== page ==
Open-inquiry projects, where students determine their investigable question independent of the instructor, are driven by learner curiosity which increases dedication to the project and students’ ability to make sense of their data. In the University of Calgary’s Biogeoscience Institute (BGI) inquiry programs, we note that without specific guidance, students generate questions that are too broad to be testable. Beginners struggle at developing focused, testable questions. Decades of observing students have provided two valuable insights: the investigation site needs to stimulate curiosity; and learners require specific preparation and practice in refining their questions.
A case study involving students from an Advanced Placement chemistry course, provides an unusual example for ecological field studies, which can be adapted for traditional field sciences in a multitude of settings. In the program, students attend a series of field trips sequenced over two years. The initial field trip is a broad tour of industries, dams, railway crossings, highways and natural habitats. It is designed to stimulate curiosity and expose students to the questions an environmental chemist addresses, as well as field research tools and methods. Students report that this was critical for creating links between their classroom chemistry (i.e. material cycling) and real world applications of chemistry, such as measuring air emissions, soil testing, etc. Providing students with time and practice in novel and interesting environments to pose multiple questions is a critical step in helping them refine research questions. Students then meet with field research scientists who provide exemplars of research and discuss study design, dealing with failure, and sample size. Over two years, students return to their field sites numerous times to gather more field data and work through their independent questions.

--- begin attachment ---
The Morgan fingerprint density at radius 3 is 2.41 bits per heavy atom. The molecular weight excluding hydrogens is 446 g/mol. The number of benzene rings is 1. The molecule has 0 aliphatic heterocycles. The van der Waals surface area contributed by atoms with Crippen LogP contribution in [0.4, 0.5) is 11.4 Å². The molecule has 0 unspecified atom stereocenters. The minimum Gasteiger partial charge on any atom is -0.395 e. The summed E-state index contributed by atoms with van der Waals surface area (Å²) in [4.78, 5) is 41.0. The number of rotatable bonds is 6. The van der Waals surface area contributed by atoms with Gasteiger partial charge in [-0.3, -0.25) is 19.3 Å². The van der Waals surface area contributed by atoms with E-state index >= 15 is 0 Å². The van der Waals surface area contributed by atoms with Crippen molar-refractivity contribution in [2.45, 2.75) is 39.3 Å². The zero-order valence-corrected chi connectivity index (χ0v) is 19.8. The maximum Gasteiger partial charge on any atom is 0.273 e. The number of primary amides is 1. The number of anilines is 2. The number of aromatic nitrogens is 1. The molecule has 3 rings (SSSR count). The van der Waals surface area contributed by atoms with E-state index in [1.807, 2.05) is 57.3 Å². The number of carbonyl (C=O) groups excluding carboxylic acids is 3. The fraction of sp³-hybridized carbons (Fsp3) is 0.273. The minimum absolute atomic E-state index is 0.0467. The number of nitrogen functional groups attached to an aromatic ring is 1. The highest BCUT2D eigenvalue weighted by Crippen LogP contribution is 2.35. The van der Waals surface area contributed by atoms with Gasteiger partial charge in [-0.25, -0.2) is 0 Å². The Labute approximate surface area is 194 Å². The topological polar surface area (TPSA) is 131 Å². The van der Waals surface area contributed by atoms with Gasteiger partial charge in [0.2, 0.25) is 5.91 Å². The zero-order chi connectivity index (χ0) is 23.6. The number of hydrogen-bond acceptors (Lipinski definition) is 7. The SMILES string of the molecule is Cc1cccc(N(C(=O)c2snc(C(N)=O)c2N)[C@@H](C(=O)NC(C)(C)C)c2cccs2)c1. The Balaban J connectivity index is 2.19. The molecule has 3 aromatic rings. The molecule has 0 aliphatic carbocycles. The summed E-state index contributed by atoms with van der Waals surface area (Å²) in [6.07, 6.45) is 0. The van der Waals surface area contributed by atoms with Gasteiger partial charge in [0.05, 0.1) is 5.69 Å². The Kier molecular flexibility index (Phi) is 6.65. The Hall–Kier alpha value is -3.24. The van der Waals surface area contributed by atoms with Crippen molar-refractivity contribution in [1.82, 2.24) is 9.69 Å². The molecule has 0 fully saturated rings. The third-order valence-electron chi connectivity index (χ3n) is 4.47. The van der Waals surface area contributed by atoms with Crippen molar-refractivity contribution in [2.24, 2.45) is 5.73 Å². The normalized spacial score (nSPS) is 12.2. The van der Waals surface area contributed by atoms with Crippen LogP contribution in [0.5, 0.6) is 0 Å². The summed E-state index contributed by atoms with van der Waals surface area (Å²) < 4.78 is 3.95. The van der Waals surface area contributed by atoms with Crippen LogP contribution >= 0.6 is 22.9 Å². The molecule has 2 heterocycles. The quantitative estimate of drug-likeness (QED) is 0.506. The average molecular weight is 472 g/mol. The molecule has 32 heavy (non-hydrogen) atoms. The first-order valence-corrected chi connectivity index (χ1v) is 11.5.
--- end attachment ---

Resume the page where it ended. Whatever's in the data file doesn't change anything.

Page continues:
In comparing the questions of students attending shorter field trips to those in the sequenced field trip program, we see more student understanding and application of the nature of science from question and hypothesis development to study design, data interpretation and insights into further avenues of exploration. We note that students more frequently amend their questions, hypothesis and methods throughout the process, rather than attaching to one idea and ‘forcing it’. The case study also provides anecdotal evidence of the possible social and unintended benefits of multiple field experiences, such as: increased student collaboration, more student inventiveness and risk taking, an increased ability to deal with unexpected results, and experience with the practical application of the peer review process.